[Linux-aus] [Fwd: Re: [xxxxxxx] FW: Re: S.A. Parliament - Ubuntu Matter of Interest]

James Purser purserj at k-sit.com
Sun Dec 3 10:05:05 UTC 2006

On Sun, 2006-12-03 at 11:42 +1030, Brenda Aynsley wrote:
> Would anyone on these lists care to argue the case in the interest of 
> educating professional ICT practitioners who are not across the issue?
I'll  bite.

> ++++++++++++++++
> "My one cent worth on open source software......
> Open source software is not really free as Matt said. The cost of free 
> open source software is migration, maintenance and reliability issues.

There are going to be costs involved with implementing any platform.
When we talk about Free it is more in the sense of freedom to build on
whats come before.

> That is why it is currently used mostly for running non-critical or 
> highly expensive infrastructure (which require less reliability). So it 
> remains largely with enthusiasts and much of the commercial use is found 
>   to be delivering non critical web content, internet services and other 
> non critical internet-related services.

I'm sorry but this is just plain wrong. Free and Open Source Software
can be found running everything from simple web servers to CG Render
farms through to massive super computer clusters.

>  These are only the areas where 
> level of reliability of free open source software is good enough to be 
> used. Where more reliable services are required, it is more of Unix 
> flavours which are more often used than Linux.

I might suggest that you have a chat with someone from Yahoo or Google,
who rely on Linux to power their search engines.

>  There are plenty of GUI's 
> which work well with Unix or any Linux versions used at the backend. So 
> the most used server have  Unix/Linux flavours and destop level 
> softwares are either Novell or Microsoft or even legacy DOS used in some 
> countries. To replace an operating system there are some main areas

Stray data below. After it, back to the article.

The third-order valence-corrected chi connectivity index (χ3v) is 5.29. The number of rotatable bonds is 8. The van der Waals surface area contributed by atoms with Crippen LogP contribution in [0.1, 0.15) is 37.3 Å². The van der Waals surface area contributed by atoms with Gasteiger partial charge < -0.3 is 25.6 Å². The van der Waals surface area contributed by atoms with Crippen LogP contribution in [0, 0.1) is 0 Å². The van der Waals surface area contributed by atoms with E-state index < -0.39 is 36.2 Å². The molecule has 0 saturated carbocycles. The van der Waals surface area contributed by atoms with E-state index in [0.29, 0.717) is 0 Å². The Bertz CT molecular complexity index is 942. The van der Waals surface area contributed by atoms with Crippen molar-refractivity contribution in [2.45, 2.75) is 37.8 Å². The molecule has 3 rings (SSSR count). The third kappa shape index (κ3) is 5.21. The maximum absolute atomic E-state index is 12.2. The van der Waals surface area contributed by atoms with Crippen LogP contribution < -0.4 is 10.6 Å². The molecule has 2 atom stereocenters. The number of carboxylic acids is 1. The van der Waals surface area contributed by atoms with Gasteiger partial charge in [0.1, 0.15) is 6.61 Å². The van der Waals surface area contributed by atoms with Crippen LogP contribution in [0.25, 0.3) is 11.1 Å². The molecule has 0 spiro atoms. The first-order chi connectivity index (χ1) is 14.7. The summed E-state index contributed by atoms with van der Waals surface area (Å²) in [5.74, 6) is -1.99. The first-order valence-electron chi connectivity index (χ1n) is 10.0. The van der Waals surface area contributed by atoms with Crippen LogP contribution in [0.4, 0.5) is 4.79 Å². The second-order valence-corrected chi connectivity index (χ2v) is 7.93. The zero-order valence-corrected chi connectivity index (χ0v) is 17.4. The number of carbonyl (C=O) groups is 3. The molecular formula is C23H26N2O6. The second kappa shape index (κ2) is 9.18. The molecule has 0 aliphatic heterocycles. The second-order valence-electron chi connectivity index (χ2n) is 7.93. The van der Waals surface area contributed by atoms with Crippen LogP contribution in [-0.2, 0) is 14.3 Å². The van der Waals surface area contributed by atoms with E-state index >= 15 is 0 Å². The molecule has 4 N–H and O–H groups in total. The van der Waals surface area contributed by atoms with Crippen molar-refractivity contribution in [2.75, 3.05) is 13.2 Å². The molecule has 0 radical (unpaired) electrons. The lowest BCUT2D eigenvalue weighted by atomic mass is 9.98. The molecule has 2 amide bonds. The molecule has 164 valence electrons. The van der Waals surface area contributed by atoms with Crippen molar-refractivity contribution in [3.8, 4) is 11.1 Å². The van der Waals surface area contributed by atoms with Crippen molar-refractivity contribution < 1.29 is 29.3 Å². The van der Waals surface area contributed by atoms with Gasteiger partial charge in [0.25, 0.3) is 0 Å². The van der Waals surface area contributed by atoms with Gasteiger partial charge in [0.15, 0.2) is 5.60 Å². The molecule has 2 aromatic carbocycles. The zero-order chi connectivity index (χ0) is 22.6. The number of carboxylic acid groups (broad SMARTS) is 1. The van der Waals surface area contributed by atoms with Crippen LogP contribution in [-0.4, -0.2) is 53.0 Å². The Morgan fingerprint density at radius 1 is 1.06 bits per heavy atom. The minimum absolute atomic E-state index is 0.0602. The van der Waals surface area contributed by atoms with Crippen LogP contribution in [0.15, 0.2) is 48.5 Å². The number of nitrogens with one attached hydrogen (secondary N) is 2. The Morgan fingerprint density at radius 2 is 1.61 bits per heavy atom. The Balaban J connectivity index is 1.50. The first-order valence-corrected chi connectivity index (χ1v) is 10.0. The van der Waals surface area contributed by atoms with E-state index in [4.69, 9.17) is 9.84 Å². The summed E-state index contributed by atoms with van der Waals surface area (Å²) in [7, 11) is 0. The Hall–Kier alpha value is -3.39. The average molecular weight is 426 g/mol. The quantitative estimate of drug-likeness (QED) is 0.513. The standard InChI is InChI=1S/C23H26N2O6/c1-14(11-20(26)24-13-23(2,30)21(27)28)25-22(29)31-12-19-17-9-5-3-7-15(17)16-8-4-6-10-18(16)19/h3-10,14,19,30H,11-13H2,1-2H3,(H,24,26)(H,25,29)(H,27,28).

> whihc need first attention when migrating to open source software. Costs 
> include change of hardware, retraining staff, additional expert 
> maintenance staff, buying online support 24/7, design and
> implementation of addtional redundancy to have 100% backup in case of
> breakdown.

Okay lets tackle this one point by point:

1) Replacing Hardware:

	Depending on what you are doing you may not even have to replace your
hardware. However I would like to point out that even switching from
different versions of Windows (such as NT4->2000->2003) will usually
require a hardware upgrade.

2) Retraining Staff/Additional Staff:
	As with any new system there will be training involved. This is not a
special case for Free and Open Source Software.

3) Support:

	Again, this is no different than purchasing support from Microsoft or
Sun or IBM (who do a great line in linux support by the way).

4) Redundancy:

	Once more with feeling, redundancy is something you should have for any
mission critical system.

>  This is why the Sun software (I am taking this only as a
> successful business model example) with its well designed GUI has been 
> made free and they are selling training and support for princely sums.

A note, the Sun GUI is actually a Free and Open Source Project called
Gnome. This was originally developed for Linux based operating systems
before being ported to work with Solaris and other Unixes.
> Everybody has a right to make money.... Don't They? How much is the 
> question. The proponent of open source software does make a business 
> case before switching to open source and also have to keep in mind the 
> longevity of such change.
> Availability of expertise and also cost effectively will be a major 
> factor in such decisions. So if anyone is a policy maker who reads this 
> email should do more research into such decisions regarding open software.

I would welcome a report into the availability of skilled ICT workers
with a focus on FOSS.

> Also.... each flavour of Unix/Linux is different and some are more 
> reliable in some areas than others. This demands careful planning when 
> switching and planning its long time support. Each business/organisation 
> has different operational procedures and may need different scale of 
> reliability and operational flexibility in the operation of its computer 
> systems, which will also affect the choice of software used.
> Unfortunately Microsoft has set the path for unreliable and inefficient
> software writing...... Well, we shall feel this for a long time to come,
> even in open source software development.

Tarring the whole ICT sector with one brush because Microsoft has a
legacy of being unreliable is not helpful.

Many of the issues raised in this email pertain not specifically to Free
and Open Source Software but to platform development in general. I would
encourage the poster to do more investigation into what is on offer
through FOSS and sit down and talk with both advocates and business that
rely upon FOSS to operate.

There, thats my two cents worth, if anyone else wants to join in please
James Purser
Producer/Presenter - Open Source On The Air
A LocalFOSS Production
irc: #localfoss on irc.freenode.net
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